Always agree your brief and design

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This week there was a major architectural headline about a big, wake-up call, court case.
Wealthy clients successfully sued their architect for negligence over his delivery of a floating ‘sleek modern’ cube in the poolhouse at their £7 million home in Totteridge, north London.
Apparently, the clients were shocked when the project was completed, saying the designs did not meet their expectations, had not been agreed and according to Mr Justice Bowdrey, sitting as a deputy Technology and Construction Court judge, had left them with an ‘ugly duckling’ which could not ‘be turned into a swan’.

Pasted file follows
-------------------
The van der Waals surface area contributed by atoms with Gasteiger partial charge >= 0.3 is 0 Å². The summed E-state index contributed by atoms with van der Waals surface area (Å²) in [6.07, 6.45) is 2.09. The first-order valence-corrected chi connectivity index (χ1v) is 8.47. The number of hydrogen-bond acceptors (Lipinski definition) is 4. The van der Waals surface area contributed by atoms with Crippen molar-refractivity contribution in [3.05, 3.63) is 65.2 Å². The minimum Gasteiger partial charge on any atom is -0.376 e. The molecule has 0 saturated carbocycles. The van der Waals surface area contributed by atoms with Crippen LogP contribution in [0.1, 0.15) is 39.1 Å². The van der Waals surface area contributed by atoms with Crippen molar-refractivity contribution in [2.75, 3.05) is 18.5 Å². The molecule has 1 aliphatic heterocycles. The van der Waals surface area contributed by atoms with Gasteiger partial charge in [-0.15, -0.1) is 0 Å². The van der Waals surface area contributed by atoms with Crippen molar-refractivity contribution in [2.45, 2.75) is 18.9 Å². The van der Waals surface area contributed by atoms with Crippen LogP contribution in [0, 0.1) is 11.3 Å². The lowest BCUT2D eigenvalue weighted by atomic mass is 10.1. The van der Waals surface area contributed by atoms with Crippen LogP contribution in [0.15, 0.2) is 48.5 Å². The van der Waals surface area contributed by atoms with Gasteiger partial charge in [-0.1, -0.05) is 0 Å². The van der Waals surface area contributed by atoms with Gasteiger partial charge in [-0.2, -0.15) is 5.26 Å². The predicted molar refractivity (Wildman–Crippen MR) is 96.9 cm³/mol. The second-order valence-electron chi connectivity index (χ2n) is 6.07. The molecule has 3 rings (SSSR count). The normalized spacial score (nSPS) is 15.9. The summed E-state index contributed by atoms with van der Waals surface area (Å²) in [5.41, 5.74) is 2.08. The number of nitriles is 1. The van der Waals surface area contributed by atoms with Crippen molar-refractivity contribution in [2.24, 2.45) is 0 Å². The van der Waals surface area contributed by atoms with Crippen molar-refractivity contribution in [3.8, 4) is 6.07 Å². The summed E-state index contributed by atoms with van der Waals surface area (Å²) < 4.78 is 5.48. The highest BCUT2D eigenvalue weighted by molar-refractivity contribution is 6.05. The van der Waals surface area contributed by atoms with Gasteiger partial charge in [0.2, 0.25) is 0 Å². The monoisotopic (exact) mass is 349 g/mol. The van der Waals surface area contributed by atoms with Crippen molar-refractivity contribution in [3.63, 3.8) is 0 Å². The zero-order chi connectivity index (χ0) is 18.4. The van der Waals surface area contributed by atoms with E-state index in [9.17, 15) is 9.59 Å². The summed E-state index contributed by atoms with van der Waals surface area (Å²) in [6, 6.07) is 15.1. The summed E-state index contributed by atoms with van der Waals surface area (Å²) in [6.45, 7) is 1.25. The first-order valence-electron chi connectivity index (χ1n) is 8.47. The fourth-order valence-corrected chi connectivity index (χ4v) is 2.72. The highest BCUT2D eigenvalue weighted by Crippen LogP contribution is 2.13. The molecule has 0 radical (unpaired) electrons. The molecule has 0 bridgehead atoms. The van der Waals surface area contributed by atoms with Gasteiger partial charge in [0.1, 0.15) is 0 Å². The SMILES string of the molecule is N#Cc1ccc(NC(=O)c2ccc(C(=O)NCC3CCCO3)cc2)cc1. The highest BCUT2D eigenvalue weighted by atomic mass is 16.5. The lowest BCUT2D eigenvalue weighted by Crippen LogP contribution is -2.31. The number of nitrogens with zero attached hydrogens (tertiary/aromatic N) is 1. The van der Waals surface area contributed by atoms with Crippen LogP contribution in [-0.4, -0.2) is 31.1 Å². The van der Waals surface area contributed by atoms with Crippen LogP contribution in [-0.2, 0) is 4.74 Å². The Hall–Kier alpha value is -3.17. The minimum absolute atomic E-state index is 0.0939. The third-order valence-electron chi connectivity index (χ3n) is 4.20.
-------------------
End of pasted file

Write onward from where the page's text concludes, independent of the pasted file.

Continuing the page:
Architect Daniel Marcal must pay clients £500,000 in damages as well as costs after the judge ruled that he was at fault for a ‘wonky’ home-cinema project that the clients say is so far removed from what they wanted they have no choice but to demolish it and start again.
Asked to provide evidence that the clients had approved the scheme’s unusual evolution, Marcal – where he might have presented written briefs and signed-off alterations – produced a Pinterest board.
We can’t stress the importance of agreeing a written brief with the clients and also agreeing design development visuals / drawings before getting stuff built. Pinterest can be a useful tool as long as it is understood it is only a visualisation tool with limitations.
Defence witness, John Perry said, a design brief is often ‘a journey of exploration with the architect’. But in this instance, the judge concluded that the ‘journey of exploration was … taken by the defendant without inviting the claimants to accompany him’.
Image credits: The Architects Journal

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